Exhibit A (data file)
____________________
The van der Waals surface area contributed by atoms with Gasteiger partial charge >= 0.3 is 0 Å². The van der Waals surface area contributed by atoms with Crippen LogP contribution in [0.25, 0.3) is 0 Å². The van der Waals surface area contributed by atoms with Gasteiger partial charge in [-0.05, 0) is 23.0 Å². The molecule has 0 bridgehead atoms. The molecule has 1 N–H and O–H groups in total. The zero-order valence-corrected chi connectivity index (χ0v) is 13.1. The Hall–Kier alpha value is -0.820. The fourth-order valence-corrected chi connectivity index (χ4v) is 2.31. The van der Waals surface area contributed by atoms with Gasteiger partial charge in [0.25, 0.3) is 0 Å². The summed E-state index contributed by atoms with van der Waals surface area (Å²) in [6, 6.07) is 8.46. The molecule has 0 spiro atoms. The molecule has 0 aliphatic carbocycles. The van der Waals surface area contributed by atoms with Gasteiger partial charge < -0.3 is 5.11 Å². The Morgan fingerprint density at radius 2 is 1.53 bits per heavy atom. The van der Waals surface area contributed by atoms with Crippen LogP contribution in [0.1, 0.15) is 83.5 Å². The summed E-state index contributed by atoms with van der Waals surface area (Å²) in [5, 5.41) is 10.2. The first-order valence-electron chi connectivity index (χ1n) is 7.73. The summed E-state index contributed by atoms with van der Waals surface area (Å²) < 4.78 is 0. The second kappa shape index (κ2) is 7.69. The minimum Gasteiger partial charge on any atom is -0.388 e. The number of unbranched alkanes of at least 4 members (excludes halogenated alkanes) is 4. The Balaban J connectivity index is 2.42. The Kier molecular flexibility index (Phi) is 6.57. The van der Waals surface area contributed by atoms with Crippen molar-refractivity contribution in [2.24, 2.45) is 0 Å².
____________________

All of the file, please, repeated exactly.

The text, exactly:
The van der Waals surface area contributed by atoms with Gasteiger partial charge >= 0.3 is 0 Å². The van der Waals surface area contributed by atoms with Crippen LogP contribution in [0.25, 0.3) is 0 Å². The van der Waals surface area contributed by atoms with Gasteiger partial charge in [-0.05, 0) is 23.0 Å². The molecule has 0 bridgehead atoms. The molecule has 1 N–H and O–H groups in total. The zero-order valence-corrected chi connectivity index (χ0v) is 13.1. The Hall–Kier alpha value is -0.820. The fourth-order valence-corrected chi connectivity index (χ4v) is 2.31. The van der Waals surface area contributed by atoms with Gasteiger partial charge in [0.25, 0.3) is 0 Å². The summed E-state index contributed by atoms with van der Waals surface area (Å²) in [6, 6.07) is 8.46. The molecule has 0 spiro atoms. The molecule has 0 aliphatic carbocycles. The van der Waals surface area contributed by atoms with Gasteiger partial charge < -0.3 is 5.11 Å². The Morgan fingerprint density at radius 2 is 1.53 bits per heavy atom. The van der Waals surface area contributed by atoms with Crippen LogP contribution in [0.1, 0.15) is 83.5 Å². The summed E-state index contributed by atoms with van der Waals surface area (Å²) in [5, 5.41) is 10.2. The first-order valence-electron chi connectivity index (χ1n) is 7.73. The summed E-state index contributed by atoms with van der Waals surface area (Å²) < 4.78 is 0. The second kappa shape index (κ2) is 7.69. The minimum Gasteiger partial charge on any atom is -0.388 e. The number of unbranched alkanes of at least 4 members (excludes halogenated alkanes) is 4. The Balaban J connectivity index is 2.42. The Kier molecular flexibility index (Phi) is 6.57. The van der Waals surface area contributed by atoms with Crippen molar-refractivity contribution in [2.24, 2.45) is 0 Å².